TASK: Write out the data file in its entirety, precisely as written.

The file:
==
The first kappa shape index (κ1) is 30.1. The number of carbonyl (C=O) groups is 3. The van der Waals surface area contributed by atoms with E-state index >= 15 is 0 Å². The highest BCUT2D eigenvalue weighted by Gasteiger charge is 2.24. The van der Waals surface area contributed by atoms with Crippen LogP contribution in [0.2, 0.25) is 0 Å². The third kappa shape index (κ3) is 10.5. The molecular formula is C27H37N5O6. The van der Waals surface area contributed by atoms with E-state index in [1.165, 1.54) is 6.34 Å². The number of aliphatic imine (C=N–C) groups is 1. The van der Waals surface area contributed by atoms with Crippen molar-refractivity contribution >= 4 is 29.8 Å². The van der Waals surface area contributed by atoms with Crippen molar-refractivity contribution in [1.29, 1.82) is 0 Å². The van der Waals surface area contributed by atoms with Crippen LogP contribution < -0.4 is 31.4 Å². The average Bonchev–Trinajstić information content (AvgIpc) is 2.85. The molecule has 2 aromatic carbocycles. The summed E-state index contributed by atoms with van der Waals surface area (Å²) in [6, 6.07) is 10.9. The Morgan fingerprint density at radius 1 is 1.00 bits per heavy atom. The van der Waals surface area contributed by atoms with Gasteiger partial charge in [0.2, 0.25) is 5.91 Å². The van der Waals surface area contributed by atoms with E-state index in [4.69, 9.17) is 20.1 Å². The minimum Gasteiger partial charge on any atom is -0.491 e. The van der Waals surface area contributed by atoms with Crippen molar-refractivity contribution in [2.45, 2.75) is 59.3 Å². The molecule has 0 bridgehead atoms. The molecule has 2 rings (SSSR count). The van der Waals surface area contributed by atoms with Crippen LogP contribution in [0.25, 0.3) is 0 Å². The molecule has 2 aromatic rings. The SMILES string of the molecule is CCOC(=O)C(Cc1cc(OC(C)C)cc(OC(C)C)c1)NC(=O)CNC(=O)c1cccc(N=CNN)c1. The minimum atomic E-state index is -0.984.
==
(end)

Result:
The first kappa shape index (κ1) is 30.1. The number of carbonyl (C=O) groups is 3. The van der Waals surface area contributed by atoms with E-state index >= 15 is 0 Å². The highest BCUT2D eigenvalue weighted by Gasteiger charge is 2.24. The van der Waals surface area contributed by atoms with Crippen LogP contribution in [0.2, 0.25) is 0 Å². The third kappa shape index (κ3) is 10.5. The molecular formula is C27H37N5O6. The van der Waals surface area contributed by atoms with E-state index in [1.165, 1.54) is 6.34 Å². The number of aliphatic imine (C=N–C) groups is 1. The van der Waals surface area contributed by atoms with Crippen molar-refractivity contribution >= 4 is 29.8 Å². The van der Waals surface area contributed by atoms with Crippen molar-refractivity contribution in [1.29, 1.82) is 0 Å². The van der Waals surface area contributed by atoms with Crippen LogP contribution < -0.4 is 31.4 Å². The average Bonchev–Trinajstić information content (AvgIpc) is 2.85. The molecule has 2 aromatic carbocycles. The summed E-state index contributed by atoms with van der Waals surface area (Å²) in [6, 6.07) is 10.9. The Morgan fingerprint density at radius 1 is 1.00 bits per heavy atom. The van der Waals surface area contributed by atoms with Gasteiger partial charge in [0.2, 0.25) is 5.91 Å². The van der Waals surface area contributed by atoms with E-state index in [4.69, 9.17) is 20.1 Å². The minimum Gasteiger partial charge on any atom is -0.491 e. The van der Waals surface area contributed by atoms with Crippen molar-refractivity contribution in [2.45, 2.75) is 59.3 Å². The molecule has 0 bridgehead atoms. The molecule has 2 rings (SSSR count). The van der Waals surface area contributed by atoms with Crippen LogP contribution in [0.25, 0.3) is 0 Å². The molecule has 2 aromatic rings. The SMILES string of the molecule is CCOC(=O)C(Cc1cc(OC(C)C)cc(OC(C)C)c1)NC(=O)CNC(=O)c1cccc(N=CNN)c1. The minimum atomic E-state index is -0.984.